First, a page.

Hereditary haemochromatosis

Pancreatic Ca

88

Secondary causes of DM, endocrine

Phaeo,

Cushings

Acromegaly

T4

89

Secondary causes of DM, other

GSDs

90

Def: Metabolic syndrome

Central obesity (raiesd waist circumference) and >1 of:

Raised TGs

Reduced HDL

HTN

Hyperglycaemia: DM, IGT, IFG

91

MDT mx of DM

GP

Endocrinologist

Sx

DSN

Dieticians

Chiropodists

Fellow patients

92

What are the 4Cs of DM monitoring

Control, glycaemiic

Complication

Competency

Coping

93

Monitoring DM: Control

Record of complications: DKA, HONK, hypos

Capillary blood glucose: 

Fasting 4.5-6.5

2h post-prandial 4.5-9

 

HbA1c reflects exposure over last 6-8w

Aim 45-50 (7.5-8%)

 

BP, lipids

94

Monitoring Dm, Cxs

Macro: pulses, BP, cardiac auscultation


Micro: fundoscopy, ACR + U+Es, sensory testing plus foot inspection

95

Monitoring DM: Competency

With insulin injections

Checking injection sites

BM monitoring

96

Monitoring DM: coping

Psychoscoial e.g. ED, depression

Occupation

Domestic

97

Lifestlye modificaiton in DM: DELAYS

Diet

Exercise

Lipids

ABP

Asprin

Yearly/6 monthly check up: 4Cs

Smoking cessation

98

Lifestyle modificaiton, DM, diet

Same as that considered healthy for everyone

Reduced total calorie intake

Reduced refined carbs

Increased complex carbs

Increased soluble fibre

Reduced fat (sat)

Reduced Na

Avoid binge drinking

99

Lifestyle modification DM, lipis

Rx of hyperlipidaemia

Priamry prevention with statins if >40y regardless of lipids

100

Lifestyle modification DM, ABP

Reduce Na intake and EtOH

Keep BP <130/80

ACEI best, if afrocarribean descent ACEI + CCB or thiazide

 

101

Issue with beta blockers in DM?

Mask hypos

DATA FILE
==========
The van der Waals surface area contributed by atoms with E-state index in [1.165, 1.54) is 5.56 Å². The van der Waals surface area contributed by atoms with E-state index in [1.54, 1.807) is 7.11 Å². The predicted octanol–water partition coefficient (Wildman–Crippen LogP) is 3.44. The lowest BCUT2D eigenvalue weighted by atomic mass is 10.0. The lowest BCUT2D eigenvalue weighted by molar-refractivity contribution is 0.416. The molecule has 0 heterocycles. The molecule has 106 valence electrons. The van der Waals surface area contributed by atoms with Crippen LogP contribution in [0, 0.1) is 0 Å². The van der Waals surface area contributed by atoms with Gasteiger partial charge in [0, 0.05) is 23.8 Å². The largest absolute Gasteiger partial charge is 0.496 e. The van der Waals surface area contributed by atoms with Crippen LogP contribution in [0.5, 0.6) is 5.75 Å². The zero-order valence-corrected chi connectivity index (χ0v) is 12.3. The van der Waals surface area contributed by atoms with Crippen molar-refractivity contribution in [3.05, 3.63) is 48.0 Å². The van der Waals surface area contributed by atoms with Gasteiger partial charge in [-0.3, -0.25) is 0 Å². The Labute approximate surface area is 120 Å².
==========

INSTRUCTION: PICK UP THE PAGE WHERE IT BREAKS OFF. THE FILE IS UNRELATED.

102

Issue with thiazides in DM

Raise glucose

103

Antiplatelet therapy in DM

Not recommended as primary prevention unles CVD

104

How can the VOR be used to determine whether a comatose patient's brainstem is intact?

In comatose patients, once it has been determined that the cervical spine is intact, a test of the vestibulo-ocular reflex can be performed by turning the head to one side. If the brainstem is intact, the eyes will move conjugately away from the direction of turning (as if still looking at the examiner rather than fixed straight ahead). Negative "doll's eyes" would stay fixed midorbit, and having negative "doll's eyes" is therefore a sign that a comatose patient's brainstem is functionally not intact.

105

Brown's syndrome

Brown's syndrome is a rare form of strabismus characterized by limited elevation of the affected eye. The disorder may be congenital (existing at or before birth), or acquired. Brown syndrome is caused by a malfunction of the Superior oblique muscle, causing the eye to have difficulty moving up, particularly during adduction (when eye turns towards the nose)

106

Draw the movements performed by the eye muscles

107

Characteristic of internuclear opathlmogpleiga

Paresis of eye adduciton in horizontal gaze but not in convergence